that's it. or at least it should be it. what really happens is that once the boss gets wind of the election, he contacts a mgmt. side labor law firm. such law firms have "packages" to handle the union organizing campaign. some packages are minimal "guidance" for say $20K. some are more hands on for say $50K. I've heard the full blown Jackson Lewis (known nationwide terrible anti-union firm) union busting campaign complete with intimidation and wrongful termination suits is $100K for small-to mid-sized companies. This is big industry, union busting. Sometimes, companies hire lawyers and outside union busting consultants. My wife formerly worked for a large telecom company and when their union contract was expiring, (2500 members approx), they hired some union consultant from North carolina to help with negotiations and strike prep with an initial retainer of $250K. this didn't include the replacement workers they put on standby for $100K, nor did it include the attorneys fees. If anyone wants to read up on this, there was a book published abotu 6 years ago called "Confessions of a Union Buster" who detailed the tactics used to thwart organizing campaings. I have the book somewhere, so if anyone wants the publisher or author, I can get at some point.

        The purpose of the above is not to scare you, but rather to prepare you. The employer will know there is an election campaign. and they will fight it. and they will come to know who the nucleus is, almost always. will they take action? that remains to be seen. they usually do, but not always. you are protected during this campaign, even before filing a petition, since it is illegal to:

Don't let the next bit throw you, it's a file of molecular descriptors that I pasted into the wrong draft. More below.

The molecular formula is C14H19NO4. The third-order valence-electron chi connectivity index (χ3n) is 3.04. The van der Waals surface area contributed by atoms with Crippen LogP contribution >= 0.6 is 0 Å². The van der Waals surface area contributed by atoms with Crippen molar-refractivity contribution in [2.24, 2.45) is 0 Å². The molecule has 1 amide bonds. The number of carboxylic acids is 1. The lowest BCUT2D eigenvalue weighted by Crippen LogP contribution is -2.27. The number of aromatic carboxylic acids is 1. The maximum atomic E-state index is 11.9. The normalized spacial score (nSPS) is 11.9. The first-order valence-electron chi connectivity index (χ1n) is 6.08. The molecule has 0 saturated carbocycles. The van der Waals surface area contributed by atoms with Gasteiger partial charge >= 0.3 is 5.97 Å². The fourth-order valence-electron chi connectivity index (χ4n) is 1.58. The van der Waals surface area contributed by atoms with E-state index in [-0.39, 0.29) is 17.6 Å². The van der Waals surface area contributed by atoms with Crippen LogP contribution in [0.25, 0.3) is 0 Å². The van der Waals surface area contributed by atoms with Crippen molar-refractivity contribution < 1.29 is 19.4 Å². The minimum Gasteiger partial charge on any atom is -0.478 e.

"interfere with, restrain or coerce an employee in the exercise of their rights to self-organization, to form, join or assist labor organizations, to bargain collectively through representatives of their own choosing, and to engage in other concerted activities for the purpose of collective bargaining or other mutual aid or protection, or to refrain from any or all such activities".

        thus, even if you're merely agitating to get a union, but haven't done anything conrete yet, you're protected. You'd almost be protected for merely posting on this board with your question, but you are not communicatiing with a fellow employee here for protected acitvity. anyway, you get the idea.